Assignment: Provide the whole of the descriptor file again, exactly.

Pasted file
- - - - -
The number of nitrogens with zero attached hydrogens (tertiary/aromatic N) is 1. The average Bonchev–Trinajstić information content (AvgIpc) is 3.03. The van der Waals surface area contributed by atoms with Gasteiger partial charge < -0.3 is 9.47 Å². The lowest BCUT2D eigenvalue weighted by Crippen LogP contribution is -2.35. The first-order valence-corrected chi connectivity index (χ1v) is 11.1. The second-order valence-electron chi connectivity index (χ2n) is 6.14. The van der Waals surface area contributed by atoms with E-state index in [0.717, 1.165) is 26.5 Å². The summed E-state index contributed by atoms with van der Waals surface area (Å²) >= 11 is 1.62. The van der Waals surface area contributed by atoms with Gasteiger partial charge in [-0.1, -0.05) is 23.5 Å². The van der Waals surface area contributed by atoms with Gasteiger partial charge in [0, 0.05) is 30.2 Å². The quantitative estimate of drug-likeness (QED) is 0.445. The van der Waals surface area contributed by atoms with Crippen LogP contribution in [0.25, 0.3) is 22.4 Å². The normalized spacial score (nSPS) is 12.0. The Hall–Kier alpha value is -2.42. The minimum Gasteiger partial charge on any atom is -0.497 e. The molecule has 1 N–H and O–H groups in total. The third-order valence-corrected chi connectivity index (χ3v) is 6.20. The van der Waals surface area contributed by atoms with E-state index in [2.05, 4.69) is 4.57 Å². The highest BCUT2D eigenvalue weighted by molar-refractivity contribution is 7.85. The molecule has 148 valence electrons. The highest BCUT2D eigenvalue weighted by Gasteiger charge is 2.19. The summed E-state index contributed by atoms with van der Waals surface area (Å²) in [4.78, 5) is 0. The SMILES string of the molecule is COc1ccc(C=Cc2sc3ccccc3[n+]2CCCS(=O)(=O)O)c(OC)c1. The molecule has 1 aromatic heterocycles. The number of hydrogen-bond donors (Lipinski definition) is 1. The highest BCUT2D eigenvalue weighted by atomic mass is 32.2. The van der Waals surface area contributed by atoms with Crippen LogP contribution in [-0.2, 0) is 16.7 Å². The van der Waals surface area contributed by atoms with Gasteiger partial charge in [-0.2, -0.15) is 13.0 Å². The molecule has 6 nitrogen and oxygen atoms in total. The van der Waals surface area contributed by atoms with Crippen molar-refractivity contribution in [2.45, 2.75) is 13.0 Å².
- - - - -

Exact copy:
The number of nitrogens with zero attached hydrogens (tertiary/aromatic N) is 1. The average Bonchev–Trinajstić information content (AvgIpc) is 3.03. The van der Waals surface area contributed by atoms with Gasteiger partial charge < -0.3 is 9.47 Å². The lowest BCUT2D eigenvalue weighted by Crippen LogP contribution is -2.35. The first-order valence-corrected chi connectivity index (χ1v) is 11.1. The second-order valence-electron chi connectivity index (χ2n) is 6.14. The van der Waals surface area contributed by atoms with E-state index in [0.717, 1.165) is 26.5 Å². The summed E-state index contributed by atoms with van der Waals surface area (Å²) >= 11 is 1.62. The van der Waals surface area contributed by atoms with Gasteiger partial charge in [-0.1, -0.05) is 23.5 Å². The van der Waals surface area contributed by atoms with Gasteiger partial charge in [0, 0.05) is 30.2 Å². The quantitative estimate of drug-likeness (QED) is 0.445. The van der Waals surface area contributed by atoms with Crippen LogP contribution in [0.25, 0.3) is 22.4 Å². The normalized spacial score (nSPS) is 12.0. The Hall–Kier alpha value is -2.42. The minimum Gasteiger partial charge on any atom is -0.497 e. The molecule has 1 N–H and O–H groups in total. The third-order valence-corrected chi connectivity index (χ3v) is 6.20. The van der Waals surface area contributed by atoms with E-state index in [2.05, 4.69) is 4.57 Å². The highest BCUT2D eigenvalue weighted by molar-refractivity contribution is 7.85. The molecule has 148 valence electrons. The highest BCUT2D eigenvalue weighted by Gasteiger charge is 2.19. The summed E-state index contributed by atoms with van der Waals surface area (Å²) in [4.78, 5) is 0. The SMILES string of the molecule is COc1ccc(C=Cc2sc3ccccc3[n+]2CCCS(=O)(=O)O)c(OC)c1. The molecule has 1 aromatic heterocycles. The number of hydrogen-bond donors (Lipinski definition) is 1. The highest BCUT2D eigenvalue weighted by atomic mass is 32.2. The van der Waals surface area contributed by atoms with Crippen LogP contribution in [-0.2, 0) is 16.7 Å². The van der Waals surface area contributed by atoms with Gasteiger partial charge in [-0.2, -0.15) is 13.0 Å². The molecule has 6 nitrogen and oxygen atoms in total. The van der Waals surface area contributed by atoms with Crippen molar-refractivity contribution in [2.45, 2.75) is 13.0 Å².